The Road to Hana – Maui, Hawaii
The Road to Hana was finally here! There is quite a bit of planning that is required before embarking on this journey – enough to fill an entire separate post. If you are interested in the details or are planning on doing the Road to Hana, I suggest taking a peak at this post –
Our morning started early – making sure we had all our stuff packed and ready to go for check out of our lovely Kihei home and into our Kia Soul for the adventure to Hana.
Since food can be a scarce item on the Road to Hana, we started our road trip with a stop in Haiku at Wailuku Coffee Company. Kevin ordered a coffee and a muffin and I got bacon, tomato, avocado, and cream cheese bagel and a “Going Bananas” smoothie with bananas, peanut butter, chocolate, soy milk. Kevin loved his muffin and coffee.
The bagel was enormous – the bacon was the perfect crispy – but the bagel itself was disappointing, and the smoothie portions were off – I just could not figure out what was off but it was not as good as the one I got at Piko Cafe. We also had snacks that I packed for the trip and some left overs from the week so I figured we would be good for a while.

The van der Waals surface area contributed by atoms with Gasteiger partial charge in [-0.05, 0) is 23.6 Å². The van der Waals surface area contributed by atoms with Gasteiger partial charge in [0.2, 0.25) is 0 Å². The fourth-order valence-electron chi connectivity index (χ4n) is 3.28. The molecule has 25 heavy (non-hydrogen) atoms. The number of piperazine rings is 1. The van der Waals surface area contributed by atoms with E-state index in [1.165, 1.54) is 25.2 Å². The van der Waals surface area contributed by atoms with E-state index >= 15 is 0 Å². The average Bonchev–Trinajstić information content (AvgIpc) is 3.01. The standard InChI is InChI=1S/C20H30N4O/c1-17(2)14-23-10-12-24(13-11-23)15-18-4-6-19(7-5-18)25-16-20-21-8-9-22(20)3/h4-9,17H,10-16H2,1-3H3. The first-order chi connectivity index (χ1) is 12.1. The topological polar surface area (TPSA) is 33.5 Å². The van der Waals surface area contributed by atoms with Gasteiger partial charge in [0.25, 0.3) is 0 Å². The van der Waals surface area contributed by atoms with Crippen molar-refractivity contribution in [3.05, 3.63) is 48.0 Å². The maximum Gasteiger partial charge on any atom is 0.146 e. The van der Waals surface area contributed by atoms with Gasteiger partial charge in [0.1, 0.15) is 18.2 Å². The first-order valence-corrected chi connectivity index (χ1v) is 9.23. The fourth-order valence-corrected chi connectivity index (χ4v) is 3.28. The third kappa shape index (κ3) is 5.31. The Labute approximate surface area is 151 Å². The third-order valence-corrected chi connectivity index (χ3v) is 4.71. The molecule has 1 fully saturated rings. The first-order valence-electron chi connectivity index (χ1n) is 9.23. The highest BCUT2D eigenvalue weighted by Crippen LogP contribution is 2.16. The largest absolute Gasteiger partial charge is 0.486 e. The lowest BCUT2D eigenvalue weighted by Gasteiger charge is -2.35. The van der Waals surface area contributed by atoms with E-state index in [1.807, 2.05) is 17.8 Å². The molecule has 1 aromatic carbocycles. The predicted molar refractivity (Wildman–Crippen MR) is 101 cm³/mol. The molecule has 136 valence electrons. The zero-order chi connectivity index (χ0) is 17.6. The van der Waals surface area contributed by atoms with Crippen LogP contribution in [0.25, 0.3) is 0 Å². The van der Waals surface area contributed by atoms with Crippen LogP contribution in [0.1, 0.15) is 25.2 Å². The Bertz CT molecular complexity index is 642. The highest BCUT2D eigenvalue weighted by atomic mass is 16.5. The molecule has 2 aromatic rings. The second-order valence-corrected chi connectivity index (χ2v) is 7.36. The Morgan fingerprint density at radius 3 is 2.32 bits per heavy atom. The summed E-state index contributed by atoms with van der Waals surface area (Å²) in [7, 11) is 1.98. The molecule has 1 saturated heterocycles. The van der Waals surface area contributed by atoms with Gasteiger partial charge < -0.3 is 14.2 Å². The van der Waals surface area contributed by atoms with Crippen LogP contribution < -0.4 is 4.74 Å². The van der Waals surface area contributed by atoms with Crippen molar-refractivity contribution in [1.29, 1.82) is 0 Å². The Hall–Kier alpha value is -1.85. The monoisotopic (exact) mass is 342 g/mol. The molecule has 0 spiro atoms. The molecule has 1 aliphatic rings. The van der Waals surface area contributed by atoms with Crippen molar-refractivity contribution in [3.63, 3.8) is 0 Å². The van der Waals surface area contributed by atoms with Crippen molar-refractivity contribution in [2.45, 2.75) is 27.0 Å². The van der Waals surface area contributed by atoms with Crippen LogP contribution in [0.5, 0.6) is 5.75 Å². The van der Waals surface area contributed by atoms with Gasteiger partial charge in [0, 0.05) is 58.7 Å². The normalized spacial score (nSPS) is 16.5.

There are multiple ways to do the Road to Hana and I think we did a combination of them to create our own. We decided to spend a night in Hana to avoid rushing through everything and selection sites to see on day one on the way down and sites to see on day two on the way back. I also made the last minute decision to download the Gypsy Guide for Road to Hana and by far is the best thing I can recommend if you are completing this trip.
The Road to Hana is known to be a pretty intense driving experience due to the constant twists and turns, one lane bridges, narrow roads, elevation changes, and congestion at popular spots. It did not take long to start experiencing these elements and at times the lush, overgrowth earth made it hard to see.